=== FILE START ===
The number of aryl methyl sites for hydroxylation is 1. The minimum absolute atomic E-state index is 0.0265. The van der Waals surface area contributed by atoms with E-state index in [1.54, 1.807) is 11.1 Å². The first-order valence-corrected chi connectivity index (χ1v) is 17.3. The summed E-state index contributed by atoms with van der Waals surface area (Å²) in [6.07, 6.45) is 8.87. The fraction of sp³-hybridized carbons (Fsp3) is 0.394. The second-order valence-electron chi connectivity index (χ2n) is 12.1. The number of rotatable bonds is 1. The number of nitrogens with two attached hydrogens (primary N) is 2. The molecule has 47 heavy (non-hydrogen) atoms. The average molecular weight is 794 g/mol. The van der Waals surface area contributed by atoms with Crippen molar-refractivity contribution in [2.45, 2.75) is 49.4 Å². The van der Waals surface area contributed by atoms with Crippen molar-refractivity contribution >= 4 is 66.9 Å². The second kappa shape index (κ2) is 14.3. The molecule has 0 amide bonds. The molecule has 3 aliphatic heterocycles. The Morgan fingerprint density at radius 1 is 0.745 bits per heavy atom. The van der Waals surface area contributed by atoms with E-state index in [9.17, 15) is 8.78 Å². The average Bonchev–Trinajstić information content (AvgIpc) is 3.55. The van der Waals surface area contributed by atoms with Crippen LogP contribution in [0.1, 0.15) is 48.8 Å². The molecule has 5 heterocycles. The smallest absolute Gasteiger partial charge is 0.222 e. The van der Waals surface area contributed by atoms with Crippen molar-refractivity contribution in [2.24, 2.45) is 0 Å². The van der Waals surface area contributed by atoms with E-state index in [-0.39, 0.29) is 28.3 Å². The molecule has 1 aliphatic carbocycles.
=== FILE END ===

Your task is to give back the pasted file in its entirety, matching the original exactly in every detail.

The number of aryl methyl sites for hydroxylation is 1. The minimum absolute atomic E-state index is 0.0265. The van der Waals surface area contributed by atoms with E-state index in [1.54, 1.807) is 11.1 Å². The first-order valence-corrected chi connectivity index (χ1v) is 17.3. The summed E-state index contributed by atoms with van der Waals surface area (Å²) in [6.07, 6.45) is 8.87. The fraction of sp³-hybridized carbons (Fsp3) is 0.394. The second-order valence-electron chi connectivity index (χ2n) is 12.1. The number of rotatable bonds is 1. The number of nitrogens with two attached hydrogens (primary N) is 2. The molecule has 47 heavy (non-hydrogen) atoms. The average molecular weight is 794 g/mol. The van der Waals surface area contributed by atoms with Crippen molar-refractivity contribution in [2.45, 2.75) is 49.4 Å². The van der Waals surface area contributed by atoms with Crippen molar-refractivity contribution >= 4 is 66.9 Å². The second kappa shape index (κ2) is 14.3. The molecule has 0 amide bonds. The molecule has 3 aliphatic heterocycles. The Morgan fingerprint density at radius 1 is 0.745 bits per heavy atom. The van der Waals surface area contributed by atoms with E-state index in [9.17, 15) is 8.78 Å². The average Bonchev–Trinajstić information content (AvgIpc) is 3.55. The van der Waals surface area contributed by atoms with Crippen LogP contribution in [0.1, 0.15) is 48.8 Å². The molecule has 5 heterocycles. The smallest absolute Gasteiger partial charge is 0.222 e. The van der Waals surface area contributed by atoms with Crippen molar-refractivity contribution in [2.24, 2.45) is 0 Å². The van der Waals surface area contributed by atoms with E-state index in [-0.39, 0.29) is 28.3 Å². The molecule has 1 aliphatic carbocycles.